Bed Bugs on Skin: Can Bed Bugs Get in Your Skin?

Bed bugs exist for one purpose – to drink blood from their host. In most cases, this host is human. To drink blood, they need a host that’s not moving and you don’t move a lot when you sleep in your bed. That’s why bed bugs tend to find their shelter inside your bed or mattress, although they can invade other spaces in your home.

So, can bed bugs get in your skin? Bed bugs can get on your skin but as they can’t borrow, that’s as far as they will go. This means that bed bugs can’t get under your skin and live in there.

Bed Bug Exterminators

People are often afraid of bed bugs because of their gross appearance. When you see them, they’re always in the pack and that huge number tends to scare people. However, bed bugs represent an issue because of biting, which can cause redness of your skin and make it itchy.

In this article, we’re going to examine the reasons why bed bugs bite, as well as go in-depth regarding bed bugs on your skin.

Can Bed Bugs Lay Eggs in Your Skin?

They will bite you but not lay eggs on your skin. However, they will lay eggs in clothes that you rarely use, so don’t get surprised if you find some eggs in the sleeves of your favorite shirt or sweater.

Furthermore, they prefer a rugged surface, which is not the case with our skin. Your skin wouldn’t hold bed bug eggs as firmly as your bed frame or the inside of the mattress would do.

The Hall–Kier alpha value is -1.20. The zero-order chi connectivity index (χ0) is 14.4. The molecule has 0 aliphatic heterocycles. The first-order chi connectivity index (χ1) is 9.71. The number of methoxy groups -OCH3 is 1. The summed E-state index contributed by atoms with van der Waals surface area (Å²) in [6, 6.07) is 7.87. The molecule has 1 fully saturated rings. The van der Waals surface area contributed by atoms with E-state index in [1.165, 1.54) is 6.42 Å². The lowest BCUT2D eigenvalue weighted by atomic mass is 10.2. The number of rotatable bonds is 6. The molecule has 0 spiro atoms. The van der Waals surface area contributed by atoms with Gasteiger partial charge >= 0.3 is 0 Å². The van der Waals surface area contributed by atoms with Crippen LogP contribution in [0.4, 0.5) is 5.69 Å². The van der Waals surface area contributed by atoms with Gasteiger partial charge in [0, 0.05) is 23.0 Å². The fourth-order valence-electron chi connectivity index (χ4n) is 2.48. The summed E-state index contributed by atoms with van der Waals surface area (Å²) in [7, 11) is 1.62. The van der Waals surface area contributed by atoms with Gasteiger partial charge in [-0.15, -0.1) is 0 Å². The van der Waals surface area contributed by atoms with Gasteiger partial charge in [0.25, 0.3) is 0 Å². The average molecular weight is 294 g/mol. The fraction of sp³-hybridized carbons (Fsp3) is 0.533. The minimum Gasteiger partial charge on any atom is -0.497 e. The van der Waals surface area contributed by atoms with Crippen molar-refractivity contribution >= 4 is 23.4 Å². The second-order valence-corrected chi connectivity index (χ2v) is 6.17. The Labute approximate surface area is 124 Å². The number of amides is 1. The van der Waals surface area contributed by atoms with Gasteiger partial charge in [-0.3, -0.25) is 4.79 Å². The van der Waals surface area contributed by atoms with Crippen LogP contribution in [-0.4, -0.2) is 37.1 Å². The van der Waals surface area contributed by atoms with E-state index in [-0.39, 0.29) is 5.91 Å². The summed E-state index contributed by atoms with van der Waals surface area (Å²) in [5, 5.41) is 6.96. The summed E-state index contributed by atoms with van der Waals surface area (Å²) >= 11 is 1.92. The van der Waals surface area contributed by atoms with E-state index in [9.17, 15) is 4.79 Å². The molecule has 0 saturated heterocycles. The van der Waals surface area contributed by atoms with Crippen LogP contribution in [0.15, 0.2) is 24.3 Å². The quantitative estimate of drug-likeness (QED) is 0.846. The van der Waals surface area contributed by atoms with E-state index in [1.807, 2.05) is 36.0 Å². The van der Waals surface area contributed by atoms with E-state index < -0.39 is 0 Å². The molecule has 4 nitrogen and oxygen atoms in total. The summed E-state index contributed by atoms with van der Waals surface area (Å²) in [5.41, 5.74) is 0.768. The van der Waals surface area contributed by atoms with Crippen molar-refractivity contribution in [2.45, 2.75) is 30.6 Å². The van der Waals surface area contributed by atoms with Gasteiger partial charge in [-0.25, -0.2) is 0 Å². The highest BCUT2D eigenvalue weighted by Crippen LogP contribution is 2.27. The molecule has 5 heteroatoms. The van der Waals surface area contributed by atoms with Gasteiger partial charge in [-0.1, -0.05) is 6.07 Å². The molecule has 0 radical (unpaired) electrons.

Bed bugs reproduce by laying eggs, from where new bed bugs will emerge. They prefer a peaceful environment to do so, as a disturbance in the form of movement can crush the eggs and destroy them.

This is why bed bugs prefer hiding their eggs away from your eyes – in your mattress, bed construction, and holes and crevices. Those who are scared that bed bugs might lay eggs on their skin have nothing to worry about.


Bed Bug Bites on the Skin – Why Are They Biting You?

Bed Bug Bites on the Skin

So, why are bed bugs so annoying?

Is it because they love making you nervous, anxious, and itchy?

Well, we can say that they love it but for a whole different reason – your blood. Yes, they’re insane for blood because blood for them is like water for us, as we can’t survive without it.

A single bed bug won’t drink an enormous amount of blood. However, for example, a mosquito drinks more blood than a single bed bug.

But, a single bed bug won’t bite you. Instead, you get hundreds of bed bugs feeding off your blood during the night, when you sleep and rarely move. I know that this sounds quite terrifying but it’s just a cold hard truth.

How do they manage to drink your blood and remain unseen? Well, because you sleep and they’re so tiny that you don’t even notice them. After biting, bed bugs make that part of your skin itchy and red but not red in a way that mosquito does.

When a mosquito bites you, you get one red itchy spot. With bed bugs, you get a couple of tiny spots, which is one of the main signs of a bed bug bite.